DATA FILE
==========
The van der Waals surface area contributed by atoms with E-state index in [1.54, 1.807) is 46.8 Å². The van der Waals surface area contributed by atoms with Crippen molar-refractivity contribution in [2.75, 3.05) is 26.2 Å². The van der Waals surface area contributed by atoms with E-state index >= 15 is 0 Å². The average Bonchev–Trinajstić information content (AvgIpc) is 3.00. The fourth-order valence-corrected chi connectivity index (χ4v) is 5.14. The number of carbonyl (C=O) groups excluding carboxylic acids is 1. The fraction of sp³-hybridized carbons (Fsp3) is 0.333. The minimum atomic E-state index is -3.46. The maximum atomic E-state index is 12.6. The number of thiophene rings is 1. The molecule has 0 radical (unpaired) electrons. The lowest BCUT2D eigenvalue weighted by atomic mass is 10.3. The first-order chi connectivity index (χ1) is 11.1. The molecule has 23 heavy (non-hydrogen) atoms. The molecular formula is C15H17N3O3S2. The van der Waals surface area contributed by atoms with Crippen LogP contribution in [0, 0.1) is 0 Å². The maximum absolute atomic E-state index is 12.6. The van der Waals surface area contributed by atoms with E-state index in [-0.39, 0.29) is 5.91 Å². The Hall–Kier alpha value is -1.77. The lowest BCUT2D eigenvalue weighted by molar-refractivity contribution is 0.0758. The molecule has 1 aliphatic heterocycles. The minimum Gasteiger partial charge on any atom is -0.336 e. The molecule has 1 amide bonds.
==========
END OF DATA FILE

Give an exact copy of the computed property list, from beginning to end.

The van der Waals surface area contributed by atoms with E-state index in [1.54, 1.807) is 46.8 Å². The van der Waals surface area contributed by atoms with Crippen molar-refractivity contribution in [2.75, 3.05) is 26.2 Å². The van der Waals surface area contributed by atoms with E-state index >= 15 is 0 Å². The average Bonchev–Trinajstić information content (AvgIpc) is 3.00. The fourth-order valence-corrected chi connectivity index (χ4v) is 5.14. The number of carbonyl (C=O) groups excluding carboxylic acids is 1. The fraction of sp³-hybridized carbons (Fsp3) is 0.333. The minimum atomic E-state index is -3.46. The maximum atomic E-state index is 12.6. The number of thiophene rings is 1. The molecule has 0 radical (unpaired) electrons. The lowest BCUT2D eigenvalue weighted by atomic mass is 10.3. The first-order chi connectivity index (χ1) is 11.1. The molecule has 23 heavy (non-hydrogen) atoms. The molecular formula is C15H17N3O3S2. The van der Waals surface area contributed by atoms with Crippen LogP contribution in [0, 0.1) is 0 Å². The maximum absolute atomic E-state index is 12.6. The van der Waals surface area contributed by atoms with E-state index in [-0.39, 0.29) is 5.91 Å². The Hall–Kier alpha value is -1.77. The lowest BCUT2D eigenvalue weighted by molar-refractivity contribution is 0.0758. The molecule has 1 aliphatic heterocycles. The minimum Gasteiger partial charge on any atom is -0.336 e. The molecule has 1 amide bonds.